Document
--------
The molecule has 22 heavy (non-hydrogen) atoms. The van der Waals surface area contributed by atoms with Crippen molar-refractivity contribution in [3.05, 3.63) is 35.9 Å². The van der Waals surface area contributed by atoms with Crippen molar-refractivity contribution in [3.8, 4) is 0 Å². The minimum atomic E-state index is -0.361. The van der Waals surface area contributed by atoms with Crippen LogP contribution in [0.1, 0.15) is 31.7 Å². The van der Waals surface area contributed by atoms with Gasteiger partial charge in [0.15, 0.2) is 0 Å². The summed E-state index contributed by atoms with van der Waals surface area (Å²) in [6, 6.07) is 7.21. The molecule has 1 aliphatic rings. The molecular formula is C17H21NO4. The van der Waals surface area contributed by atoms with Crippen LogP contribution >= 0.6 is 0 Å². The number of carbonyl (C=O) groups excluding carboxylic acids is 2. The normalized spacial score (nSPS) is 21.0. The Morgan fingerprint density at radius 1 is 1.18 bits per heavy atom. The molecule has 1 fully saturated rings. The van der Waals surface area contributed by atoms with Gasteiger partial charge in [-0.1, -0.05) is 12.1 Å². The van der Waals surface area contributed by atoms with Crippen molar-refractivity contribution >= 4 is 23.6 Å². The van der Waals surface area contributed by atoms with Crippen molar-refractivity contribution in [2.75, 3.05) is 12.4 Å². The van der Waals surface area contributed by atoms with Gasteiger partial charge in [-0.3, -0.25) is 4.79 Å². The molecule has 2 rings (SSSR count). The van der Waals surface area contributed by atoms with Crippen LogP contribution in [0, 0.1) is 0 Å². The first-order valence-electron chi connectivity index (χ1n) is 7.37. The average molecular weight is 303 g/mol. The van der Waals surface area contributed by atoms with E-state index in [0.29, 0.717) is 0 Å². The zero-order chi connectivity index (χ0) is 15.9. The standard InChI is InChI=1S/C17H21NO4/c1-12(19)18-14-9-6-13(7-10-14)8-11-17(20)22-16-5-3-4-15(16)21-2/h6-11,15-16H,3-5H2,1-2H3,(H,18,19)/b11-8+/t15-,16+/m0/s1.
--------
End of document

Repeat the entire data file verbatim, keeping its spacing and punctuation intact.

The molecule has 22 heavy (non-hydrogen) atoms. The van der Waals surface area contributed by atoms with Crippen molar-refractivity contribution in [3.05, 3.63) is 35.9 Å². The van der Waals surface area contributed by atoms with Crippen molar-refractivity contribution in [3.8, 4) is 0 Å². The minimum atomic E-state index is -0.361. The van der Waals surface area contributed by atoms with Crippen LogP contribution in [0.1, 0.15) is 31.7 Å². The van der Waals surface area contributed by atoms with Gasteiger partial charge in [0.15, 0.2) is 0 Å². The summed E-state index contributed by atoms with van der Waals surface area (Å²) in [6, 6.07) is 7.21. The molecule has 1 aliphatic rings. The molecular formula is C17H21NO4. The van der Waals surface area contributed by atoms with Crippen LogP contribution >= 0.6 is 0 Å². The number of carbonyl (C=O) groups excluding carboxylic acids is 2. The normalized spacial score (nSPS) is 21.0. The Morgan fingerprint density at radius 1 is 1.18 bits per heavy atom. The molecule has 1 fully saturated rings. The van der Waals surface area contributed by atoms with Gasteiger partial charge in [-0.1, -0.05) is 12.1 Å². The van der Waals surface area contributed by atoms with Crippen molar-refractivity contribution >= 4 is 23.6 Å². The van der Waals surface area contributed by atoms with Crippen molar-refractivity contribution in [2.75, 3.05) is 12.4 Å². The van der Waals surface area contributed by atoms with Gasteiger partial charge in [-0.3, -0.25) is 4.79 Å². The molecule has 2 rings (SSSR count). The van der Waals surface area contributed by atoms with Crippen LogP contribution in [0, 0.1) is 0 Å². The first-order valence-electron chi connectivity index (χ1n) is 7.37. The average molecular weight is 303 g/mol. The van der Waals surface area contributed by atoms with E-state index in [0.29, 0.717) is 0 Å². The zero-order chi connectivity index (χ0) is 15.9. The standard InChI is InChI=1S/C17H21NO4/c1-12(19)18-14-9-6-13(7-10-14)8-11-17(20)22-16-5-3-4-15(16)21-2/h6-11,15-16H,3-5H2,1-2H3,(H,18,19)/b11-8+/t15-,16+/m0/s1.